With the US building up its military presence in the Persian Gulf, Iran's ambassador to the UN says the country "will stand firmly against any act of aggression" even though it does not seek war.
In an opinion piece published in The Washington Post on Friday, Majid Takht-Ravanchi said some officials in the Trump administration were pushing the US president to adopt a hard line toward Iran based on "fake intelligence".
"The recent dispatching of a US naval armada to the Persian Gulf is a response to the same fake intelligence, supported not by members of Congress or US allies," he wrote.
"While Iran does not desire war in the region, neither with the United States nor with any other country, we will stand firmly against any act of aggression against our country."
On Friday, President Donald Trump announced that the US would deploy about 1,500 American troops to the Middle East for "mostly protective" reasons.
The decision came even as Trump earlier rejected any "need" for additional troop deployments in the Middle East after reports claimed the Pentagon was considering sending up to 10,000 troops to the region.
A US senator also said the administration was bypassing Congress to proceed with 22 arms deals worth some $8 billion with Saudi Arabia and the United Arab Emirates, citing perceived threats from Iran.
According to Takht-Ravanchi, the United States’ policy toward Iran, while having no clarity or cohesiveness, is driven by "an obsessional antagonism".
"It is no secret that a number of U.S. high officials — and certain leaders in the Middle East — are pushing President Trump to adopt a hard-line policy toward Iran, even calling for 'regime change'.
"This group has presented what we call 'fake intelligence' to 'prove' that Iran is responsible for all of the Middle East’s problems — thus the urgency to confront us at any cost, including through military means."
Contrary to the views of some of his close associates, Takht-Ravanchi wrote, Trump appears not to want a war with Iran, but "his approach toward us is contradictory — at times threatening us, at others calling for dialogue."
Washington's proposal on dialogue with Iran faces three major hurdles, the Iranian ambassador said.
"First, history shows that genuine talks cannot be productive if they are coupled with intimidation, coercion and sanctions. A dialogue can succeed if both sides accept the principle of mutual respect and then act on equal footing.
"Second, the Trump administration does not speak with a united voice on the need for a dialogue with Iran. Those who are eager to provoke a conflict are working to sabotage the possibility of useful and meaningful dialogue.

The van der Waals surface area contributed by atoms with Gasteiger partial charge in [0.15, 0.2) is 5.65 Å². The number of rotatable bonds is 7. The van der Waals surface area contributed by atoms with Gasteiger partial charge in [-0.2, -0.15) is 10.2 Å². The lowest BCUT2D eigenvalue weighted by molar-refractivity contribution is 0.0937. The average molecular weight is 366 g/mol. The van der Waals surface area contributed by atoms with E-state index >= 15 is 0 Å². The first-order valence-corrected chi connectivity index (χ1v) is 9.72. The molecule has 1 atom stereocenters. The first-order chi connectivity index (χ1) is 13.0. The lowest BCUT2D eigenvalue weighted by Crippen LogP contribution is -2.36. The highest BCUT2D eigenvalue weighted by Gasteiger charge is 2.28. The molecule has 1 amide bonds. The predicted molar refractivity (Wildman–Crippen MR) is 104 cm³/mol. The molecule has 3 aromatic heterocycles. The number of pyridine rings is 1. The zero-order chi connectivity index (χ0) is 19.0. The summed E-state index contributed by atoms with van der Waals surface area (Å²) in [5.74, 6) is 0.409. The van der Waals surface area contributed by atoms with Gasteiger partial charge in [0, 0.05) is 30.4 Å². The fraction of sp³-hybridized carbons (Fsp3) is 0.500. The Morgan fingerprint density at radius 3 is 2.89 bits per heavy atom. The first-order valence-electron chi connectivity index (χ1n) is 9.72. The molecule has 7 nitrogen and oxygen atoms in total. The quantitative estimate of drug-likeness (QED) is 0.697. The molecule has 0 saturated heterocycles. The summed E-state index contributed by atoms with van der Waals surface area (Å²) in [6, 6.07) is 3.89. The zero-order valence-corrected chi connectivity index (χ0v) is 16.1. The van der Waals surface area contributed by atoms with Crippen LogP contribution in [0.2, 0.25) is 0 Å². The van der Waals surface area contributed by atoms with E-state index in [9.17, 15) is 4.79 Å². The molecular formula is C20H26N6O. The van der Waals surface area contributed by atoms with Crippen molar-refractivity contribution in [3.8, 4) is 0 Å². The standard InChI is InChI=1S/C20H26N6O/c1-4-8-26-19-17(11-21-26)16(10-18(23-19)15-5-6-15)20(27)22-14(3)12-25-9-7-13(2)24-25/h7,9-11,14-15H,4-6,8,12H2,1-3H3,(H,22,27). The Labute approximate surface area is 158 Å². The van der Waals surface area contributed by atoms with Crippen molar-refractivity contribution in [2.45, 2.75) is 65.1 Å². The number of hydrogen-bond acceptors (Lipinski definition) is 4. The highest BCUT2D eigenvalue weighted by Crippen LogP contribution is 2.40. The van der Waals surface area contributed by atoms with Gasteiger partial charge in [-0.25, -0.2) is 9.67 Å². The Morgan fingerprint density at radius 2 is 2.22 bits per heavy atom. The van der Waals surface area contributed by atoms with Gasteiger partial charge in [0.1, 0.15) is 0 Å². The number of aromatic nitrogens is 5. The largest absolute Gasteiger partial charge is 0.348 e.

"Finally, Trump’s sudden withdrawal from the JCPOA nuclear deal last year with no good reason — and to the disapproval of almost the entire international community — stirs concerns that any future deal might face the same fate, with no guarantee to the contrary," he said.
Takht-Ravanchi touched on some of Trump's contradictory messages, citing his remarks earlier this month that the US “is not looking to hurt Iran” and later saying Iran’s “economy continues to collapse — very sad for the Iranian people.”
"This is clear evidence that the United States is determined to hurt the Iranian people, a crime under international law. Under these circumstances, how could any rational nation trust a US offer of dialogue?" the ambassador said.
He also said Trump's so-called maximum pressure campaign against Tehran has "failed" to achieve its objectives and rather "isolated" Washington from its allies in the international arena.
"The US policy of maximum pressure against Iran has failed. None of the Trump administration’s unjust demands has been met, and I can assure you that pressure will not work," he said.
"So, what has the maximum-pressure policy accomplished? It has isolated the United States in the international arena and created yet more division between America and its allies. The policy has also stoked resentment toward the United States among Iranians from all walks of life," he added.
Last year, Trump unilaterally pulled the US out of the 2015 nuclear deal, officially called the Joint Comprehensive Plan of Action (JCPOA), and unleashed the "toughest ever" sanctions against Tehran despite international objections.
Since then, Washington has been trying to coerce the other parties to the JCPOA into following its lead and scrapping the multilateral accord.
On May 8, the first anniversary of Washington’s exit from the JCPOA, Iran announced its decision to stop exporting excess uranium and heavy water for a 60-day period.
Takht-Ravanchi stressed that Iran’s decision to remain in the JCPOA "was prompted by requests from European nations to give them enough time to compensate Iran for what it has lost as a result of the United States unilaterally abrogating its commitments and leaving the accord."
"That is self-evident to any historian. The language of threats and intimidation is anathema to Iranians, who have always demonstrated that respect begets respect," he added.
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